DeSean Jackson Trade Makes Philadelphia Eagles the NFC East’s Most Explosive Passing Attack
Kim Klement-USA TODAY Sports. Pictured: DeSean Jackson
- Ian Hartitz breaks down what the reported DeSean Jackson trade means for the wide receiver, the Eagles and Buccaneers from a fantasy football perspective.
Football never sleeps, even in the middle of March. Draft analysis will have to wait, because free agency is finally here!
We have you covered with fantasy analysis on all of the week’s key signings here, but we’ll dig deeper into the impact of bigger moves, including DeSean Jackson’s reported trade to the Philadelphia Eagles.
What follows is a breakdown of the fantasy football impact of D-Jax in Philadelphia, as well as how the Buccaneers will move forward without one of the league’s best vertical threats.
What It Means for Philadelphia
The move makes all the sense in the world for the Eagles.
Their 2017 Super Bowl winning offense was made up of the following pass-game components:
- No. 1 outside receiver: Alshon Jeffery
- Receiving-friendly tight end: Zach Ertz
- Competent receiving running back: Corey Clement
- Shifty slot receiver: Nelson Agholor
- Vertical field stretchers: Torrey Smith and Mack Hollins
This formula helped enable both Carson Wentz and Nick Foles to career years behind one of the league’s best pass-blocking offense lines. However, things weren’t as smooth in 2018 when Smith was released, and then Hollins and newly-signed Mike Wallace missed nearly the entire season due to injuries.
The lack of a vertical threat in the Eagles offense made it tougher for Jeffery and Ertz to operate in the intermediate areas of the field. This concern should be alleviated now that Jackson is in town, as he’s quite literally made every quarterback he’s ever played with more efficient.
QB yards per attempt with vs. without DeSean Jackson #SpeedKills
Donovan McNabb: 7.44 Y/A with vs. 7.02 Y/A without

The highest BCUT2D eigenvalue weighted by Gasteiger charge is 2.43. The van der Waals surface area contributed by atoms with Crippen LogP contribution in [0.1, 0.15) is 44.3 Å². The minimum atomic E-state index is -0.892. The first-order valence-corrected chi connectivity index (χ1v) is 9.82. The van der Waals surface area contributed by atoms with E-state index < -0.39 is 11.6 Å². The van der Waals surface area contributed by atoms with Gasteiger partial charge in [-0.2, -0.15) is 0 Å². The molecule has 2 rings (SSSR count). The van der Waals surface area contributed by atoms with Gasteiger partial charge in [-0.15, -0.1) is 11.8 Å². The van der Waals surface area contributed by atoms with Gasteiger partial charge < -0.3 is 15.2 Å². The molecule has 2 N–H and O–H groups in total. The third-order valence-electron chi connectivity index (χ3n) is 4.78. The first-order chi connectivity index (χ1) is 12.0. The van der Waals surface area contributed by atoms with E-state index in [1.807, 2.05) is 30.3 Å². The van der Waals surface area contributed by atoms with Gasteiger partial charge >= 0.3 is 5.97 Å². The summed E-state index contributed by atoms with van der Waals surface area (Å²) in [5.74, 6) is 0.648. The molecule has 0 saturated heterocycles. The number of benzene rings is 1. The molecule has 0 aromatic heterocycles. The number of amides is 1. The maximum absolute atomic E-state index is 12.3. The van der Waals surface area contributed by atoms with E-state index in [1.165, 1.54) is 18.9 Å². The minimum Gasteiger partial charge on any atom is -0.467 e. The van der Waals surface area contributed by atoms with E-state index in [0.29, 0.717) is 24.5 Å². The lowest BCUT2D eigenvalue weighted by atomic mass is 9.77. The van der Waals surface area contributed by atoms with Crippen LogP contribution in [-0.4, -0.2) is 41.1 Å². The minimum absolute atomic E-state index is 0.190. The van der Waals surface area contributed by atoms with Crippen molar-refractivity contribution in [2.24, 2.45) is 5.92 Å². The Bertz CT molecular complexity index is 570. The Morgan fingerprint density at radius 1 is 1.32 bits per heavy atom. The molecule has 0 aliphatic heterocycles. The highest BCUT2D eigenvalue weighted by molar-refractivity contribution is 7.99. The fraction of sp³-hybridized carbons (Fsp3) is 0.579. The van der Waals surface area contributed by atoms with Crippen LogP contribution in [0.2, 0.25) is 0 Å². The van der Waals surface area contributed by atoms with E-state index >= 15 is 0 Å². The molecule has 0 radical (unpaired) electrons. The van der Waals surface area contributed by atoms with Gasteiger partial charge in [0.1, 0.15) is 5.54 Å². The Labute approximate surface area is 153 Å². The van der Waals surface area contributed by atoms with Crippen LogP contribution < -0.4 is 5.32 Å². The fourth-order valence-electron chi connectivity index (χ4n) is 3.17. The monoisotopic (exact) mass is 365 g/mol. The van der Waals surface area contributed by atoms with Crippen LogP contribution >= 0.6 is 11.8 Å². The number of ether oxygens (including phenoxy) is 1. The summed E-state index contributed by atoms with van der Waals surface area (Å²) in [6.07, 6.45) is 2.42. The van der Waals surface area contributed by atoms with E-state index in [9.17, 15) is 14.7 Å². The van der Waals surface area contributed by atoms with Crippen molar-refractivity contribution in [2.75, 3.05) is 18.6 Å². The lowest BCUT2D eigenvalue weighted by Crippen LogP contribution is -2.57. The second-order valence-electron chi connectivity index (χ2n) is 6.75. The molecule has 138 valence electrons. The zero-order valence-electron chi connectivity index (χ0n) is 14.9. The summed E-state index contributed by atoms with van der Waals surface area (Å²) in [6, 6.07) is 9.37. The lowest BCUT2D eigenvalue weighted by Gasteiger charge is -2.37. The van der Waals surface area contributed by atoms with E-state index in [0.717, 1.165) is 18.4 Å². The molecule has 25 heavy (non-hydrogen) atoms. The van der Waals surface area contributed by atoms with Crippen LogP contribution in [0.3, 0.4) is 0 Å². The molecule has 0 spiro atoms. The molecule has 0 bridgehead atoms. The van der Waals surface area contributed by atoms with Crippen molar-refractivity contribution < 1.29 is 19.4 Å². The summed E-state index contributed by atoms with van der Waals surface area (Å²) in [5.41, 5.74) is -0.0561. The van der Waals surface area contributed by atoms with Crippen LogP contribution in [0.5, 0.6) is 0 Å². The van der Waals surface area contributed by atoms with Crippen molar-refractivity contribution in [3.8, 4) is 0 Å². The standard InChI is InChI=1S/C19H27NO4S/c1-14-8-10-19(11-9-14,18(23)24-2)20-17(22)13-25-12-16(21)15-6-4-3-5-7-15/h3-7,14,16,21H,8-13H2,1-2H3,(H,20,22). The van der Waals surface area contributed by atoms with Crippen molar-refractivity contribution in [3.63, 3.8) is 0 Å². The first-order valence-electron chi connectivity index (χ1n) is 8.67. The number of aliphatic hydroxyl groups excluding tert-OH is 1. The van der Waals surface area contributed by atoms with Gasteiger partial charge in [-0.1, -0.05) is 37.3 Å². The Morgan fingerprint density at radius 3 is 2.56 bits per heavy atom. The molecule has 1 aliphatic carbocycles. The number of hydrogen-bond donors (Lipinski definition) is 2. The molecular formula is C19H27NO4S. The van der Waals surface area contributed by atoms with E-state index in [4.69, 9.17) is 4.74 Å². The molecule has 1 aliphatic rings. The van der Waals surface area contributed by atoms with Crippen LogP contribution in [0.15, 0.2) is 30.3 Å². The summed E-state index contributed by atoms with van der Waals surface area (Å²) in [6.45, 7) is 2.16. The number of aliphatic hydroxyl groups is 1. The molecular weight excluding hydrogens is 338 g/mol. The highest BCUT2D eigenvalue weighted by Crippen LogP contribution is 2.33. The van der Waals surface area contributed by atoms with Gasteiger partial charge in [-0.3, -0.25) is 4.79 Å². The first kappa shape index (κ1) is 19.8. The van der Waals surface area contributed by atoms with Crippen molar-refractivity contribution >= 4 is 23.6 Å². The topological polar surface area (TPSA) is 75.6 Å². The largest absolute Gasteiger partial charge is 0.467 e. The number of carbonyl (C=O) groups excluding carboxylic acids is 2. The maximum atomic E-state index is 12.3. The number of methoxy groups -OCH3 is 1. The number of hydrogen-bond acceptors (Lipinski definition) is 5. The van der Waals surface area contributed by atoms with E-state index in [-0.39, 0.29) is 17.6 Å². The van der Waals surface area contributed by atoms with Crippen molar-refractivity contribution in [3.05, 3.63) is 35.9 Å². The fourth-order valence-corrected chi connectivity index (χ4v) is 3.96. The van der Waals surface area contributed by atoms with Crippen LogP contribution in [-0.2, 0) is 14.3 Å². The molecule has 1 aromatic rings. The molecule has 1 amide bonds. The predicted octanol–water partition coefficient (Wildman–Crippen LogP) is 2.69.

Mike Vick: 7.79 vs. 6.44
Nick Foles: 8.13 vs. 6.58
Kirk Cousins: 8.42 vs. 7.53
Jameis Winston: 7.81 vs. 7.7
Ryan Fitzpatrick: 7.91 vs. 6.68 pic.twitter.com/1G0kGf6Lbm
— Ian Hartitz (@Ihartitz) March 11, 2019
D-Jax has been the NFL’s premier field-stretcher since entering the league. He has 40 catches of 50-plus yards since 2008, which is more than six teams during that span according to NBC Sports Philadelphia’s Dave Zangaro.
It remains to be seen how many targets Jackson will command in the Eagles offense. I’d expect Jeffery and Ertz to continue to work as the top two options, but D-Jax could still get plenty of work if the team ultimately decides to release Agholor.
The decision to cut Agholor wouldn’t leave the Eagles with any dead cap. Plus the Eagles’ best bet for success on offense might be more two-tight end sets featuring both Ertz and 2018 second-round pick Dallas Goedert, who has emerged as the most efficient target of Carson Wentz’s young career.
The Eagles suddenly boast the most explosive passing attack in the NFC East.
What It Means for Tampa Bay
Happy Chris Godwin szn everyone!
D-Jax missed six games over the last two seasons. Chris Godwin's lines in those:
— Adam Levitan (@adamlevitan) March 11, 2019
Adam Humphries is reportedly expected to sign with the Titans, so it remains to be seen who will emerge as the Buccaneers’ starting slot receiver. Regardless, Godwin and Mike Evans could see an increase in their overall targets.
Godwin is particularly intriguing considering he’s a 6-foot-1, 209-pound receiver with a SPARQ-x score in the 95th-percentile among all wide receivers. He’s certainly capable of working as Bruce Arians’ new version of Larry Fitzgerald from the inside.
Arians loves to take more downfield shots than just about any other play-caller in the league, so it wouldn’t be surprising to see him attempt to land former Cardinals receiver John Brown or former Chargers field-stretcher Tyrell Williams.
Don’t expect the Tampa Bay pass offense to change much despite the absence of D-Jax. As Arians loves to say: No risk it, no biscuit.